The titanium cylinder arrived battered, but JonX571 recognized the Intergalactic Express logo and the date 2021. Inside were three squirming humans: male, female, intersex.
His own archived memory chips retrieved data on world leaders and nuclear war, and an electronic screen with instructions.
What he found perplexing was “Love them.”
Kim Favors chases falling stars from California.
“That’s what I would’ve done,” he said. “I would’ve asked all the same questions; would’ve been sure exactly who I was dealing with; would’ve made certain he’d done exactly what they said. But I don’t think I would’ve pulled the trigger on him. I would’ve gone looking for his sister.”
Ron. Lavalette has been widely-published in both print and pixel forms. His first chapbook, Fallen Away, is now available from Finishing Line Press, and a reasonable sample of his work can be found at EGGS OVER TOKYO.
Father flattens old photos, my boyhood hair white as snow.
He looks at my dark head, asks again if I color it. All my friends have been gray for years.
I consider the truth: I’m expelling inner darkness that beckons demons. It exits through my hair.
“No, Dad. It’s natural.”
Jeff Stone has published several short stories and many poems. He has three novels in various stages of completion and loves learning too much for his own good. Albert Camus said fiction is the lie through which we tell the truth. Dark Hair is a short piece of fiction that resides somewhere in between.
Now a time-worn 22-year-old, after ten successful years hunting monsters under beds, Tommy was washed up and ostracized, no longer hero but villain.
His insatiable appetite for monster flesh and increasing expertise in the slaughter had brought his prey near extinction.
A protected species, the last monsters cowered in zoos.
Alison would like to give thanks to Ran Walker, who made her think about those poor monsters under the bed in a different light.
Editor: This story is a follow-up to Ran Walker’s “Hunting Nightmares.”
She had stolen the seed pod from Kew, years ago, when “borrowing” was still considered acceptable.
Cossetting it, encouraging it, keeping it safe. It took such effort. Gardening was her solace.
He picked the best stems, laid them on the coffin, and then, afterwards, poured bleach carefully over her plant.
Janet, who grew up near Detroit, now lives in Edinburgh and works for the newest Scottish university. She is a rubbish gardener.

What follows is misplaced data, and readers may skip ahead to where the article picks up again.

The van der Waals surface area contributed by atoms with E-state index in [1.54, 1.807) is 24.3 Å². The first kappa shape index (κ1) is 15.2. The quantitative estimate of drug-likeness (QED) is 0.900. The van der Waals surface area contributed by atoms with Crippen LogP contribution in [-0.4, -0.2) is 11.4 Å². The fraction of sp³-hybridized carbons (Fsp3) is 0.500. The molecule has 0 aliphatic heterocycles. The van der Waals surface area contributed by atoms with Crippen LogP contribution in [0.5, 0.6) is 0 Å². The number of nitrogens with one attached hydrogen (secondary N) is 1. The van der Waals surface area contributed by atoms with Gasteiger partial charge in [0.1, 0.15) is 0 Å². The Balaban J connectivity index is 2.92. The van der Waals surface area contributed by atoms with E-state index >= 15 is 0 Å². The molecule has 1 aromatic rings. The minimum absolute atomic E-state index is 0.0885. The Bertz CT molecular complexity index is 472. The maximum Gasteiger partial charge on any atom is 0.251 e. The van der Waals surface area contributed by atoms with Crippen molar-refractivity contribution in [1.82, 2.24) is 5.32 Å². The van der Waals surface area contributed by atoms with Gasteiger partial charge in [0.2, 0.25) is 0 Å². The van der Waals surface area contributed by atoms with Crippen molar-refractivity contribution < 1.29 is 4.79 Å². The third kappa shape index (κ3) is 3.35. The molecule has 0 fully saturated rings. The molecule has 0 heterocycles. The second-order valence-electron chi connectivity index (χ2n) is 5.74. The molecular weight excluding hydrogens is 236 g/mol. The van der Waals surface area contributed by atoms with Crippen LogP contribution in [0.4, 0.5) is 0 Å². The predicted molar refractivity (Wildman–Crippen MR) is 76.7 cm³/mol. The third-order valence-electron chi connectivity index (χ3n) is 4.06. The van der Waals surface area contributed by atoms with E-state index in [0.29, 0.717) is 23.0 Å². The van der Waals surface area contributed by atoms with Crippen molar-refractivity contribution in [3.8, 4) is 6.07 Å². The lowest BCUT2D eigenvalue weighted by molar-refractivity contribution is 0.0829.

I kissed you on the mouth, lips desperate and soft. You married a white guy, had two kids.
I stole a man’s dog, ran away to Alaska.
The man followed but the dog died.
Evenings I walk the beach, wind bleeding my lips.
I haven’t thought of you in years.
Cinthia Ritchie is an Alaska writer, ultra-runner, and three-time Pushcart Prize nominee. Find her work at New York Times Magazine, Evening Street Review, Sport Literate, Rattle, Best American Sports Writing, Mary, Into the Void, Clementine Unbound, Deaf Poets Society, Forgotten Women anthology, Nasty Women anthology, Gyroscope Review, Bosque Literary Journal and others. She’s a 2013 Best American Essay notable mention, and her first novel, “Dolls Behaving Badly,” was published by Hachette Book Group.
We were pressed against the back wall behind a tangle of dresses and hangers, the Boone’s Farm in our stomachs rising against the reek of moth balls. Blue and red flashing lights stabbed under the bifold doors, licking my guilty socks.
She took my hand, and suddenly nothing else mattered.
Chip Houser’s short fiction has appeared in Daily Science Fiction, New Myths, Every Day Fiction, and elsewhere. He’s a graduate of the Odyssey Writing Workshop, has an MFA in Creative Writing from UMSL, and thinks cedar is the better option for closets.
Two unexpected things happened after Timmy killed the monster under his bed: (1) he ate it (and rather enjoyed it), and (2) he took to hunting the monsters under the beds of other neighborhood kids. After all, someone had to do it—and he’d already developed a rather insatiable appetite.
Ran Walker is the author of sixteen books. He serves on the creative writing faculty of Hampton University in Virginia.
Guiding the knife carefully, he cut through skin, exposing the flesh beneath. Carving a chunk off, he popped it into his mouth.
The sweet juice of the mango washed over his taste buds; a bit of heaven.
At his feet, the bloody puddle expanded inexorably outwards while distant sirens screamed.
Bill Lives in Aberdeen, Scotland. His genius is only surpassed by his modesty, humility and ability to eat extraordinarily unhealthy amounts of fried food.
Nothing but trouble was open for business at that hour.
“Grabbing a tree,” Bruce said.
“Don’t,” said Allison. “I’ll pay the fifty bucks tomorrow.”
Dawn arrived without Bruce. Allison’s texts remained unread.
She assumed either Bruce was dead or they’d use his mug shot on their Christmas card.
Iain Young still can’t convince his family to get a Charlie Brown Christmas tree.